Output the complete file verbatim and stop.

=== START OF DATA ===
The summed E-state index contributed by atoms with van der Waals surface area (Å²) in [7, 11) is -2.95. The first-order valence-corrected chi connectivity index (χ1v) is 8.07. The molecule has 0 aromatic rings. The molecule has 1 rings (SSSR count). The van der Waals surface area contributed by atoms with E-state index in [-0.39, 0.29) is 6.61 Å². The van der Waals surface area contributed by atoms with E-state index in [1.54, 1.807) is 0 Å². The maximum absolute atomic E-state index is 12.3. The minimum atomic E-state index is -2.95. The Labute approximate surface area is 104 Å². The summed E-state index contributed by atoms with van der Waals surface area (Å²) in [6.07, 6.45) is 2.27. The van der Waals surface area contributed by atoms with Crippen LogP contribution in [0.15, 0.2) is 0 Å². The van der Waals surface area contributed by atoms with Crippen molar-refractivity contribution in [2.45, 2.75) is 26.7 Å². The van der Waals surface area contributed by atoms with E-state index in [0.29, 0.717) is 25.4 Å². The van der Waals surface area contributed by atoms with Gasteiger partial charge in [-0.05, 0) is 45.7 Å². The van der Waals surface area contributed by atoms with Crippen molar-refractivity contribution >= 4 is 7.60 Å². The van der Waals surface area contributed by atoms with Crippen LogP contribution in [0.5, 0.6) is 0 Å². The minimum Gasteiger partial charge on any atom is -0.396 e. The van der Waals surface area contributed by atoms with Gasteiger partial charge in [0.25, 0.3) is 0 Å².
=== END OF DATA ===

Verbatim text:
The summed E-state index contributed by atoms with van der Waals surface area (Å²) in [7, 11) is -2.95. The first-order valence-corrected chi connectivity index (χ1v) is 8.07. The molecule has 0 aromatic rings. The molecule has 1 rings (SSSR count). The van der Waals surface area contributed by atoms with E-state index in [-0.39, 0.29) is 6.61 Å². The van der Waals surface area contributed by atoms with E-state index in [1.54, 1.807) is 0 Å². The maximum absolute atomic E-state index is 12.3. The minimum atomic E-state index is -2.95. The Labute approximate surface area is 104 Å². The summed E-state index contributed by atoms with van der Waals surface area (Å²) in [6.07, 6.45) is 2.27. The van der Waals surface area contributed by atoms with Crippen LogP contribution in [0.15, 0.2) is 0 Å². The van der Waals surface area contributed by atoms with Crippen molar-refractivity contribution in [2.45, 2.75) is 26.7 Å². The van der Waals surface area contributed by atoms with E-state index in [0.29, 0.717) is 25.4 Å². The van der Waals surface area contributed by atoms with Gasteiger partial charge in [-0.05, 0) is 45.7 Å². The van der Waals surface area contributed by atoms with Crippen molar-refractivity contribution >= 4 is 7.60 Å². The van der Waals surface area contributed by atoms with Crippen LogP contribution in [0.5, 0.6) is 0 Å². The minimum Gasteiger partial charge on any atom is -0.396 e. The van der Waals surface area contributed by atoms with Gasteiger partial charge in [0.25, 0.3) is 0 Å².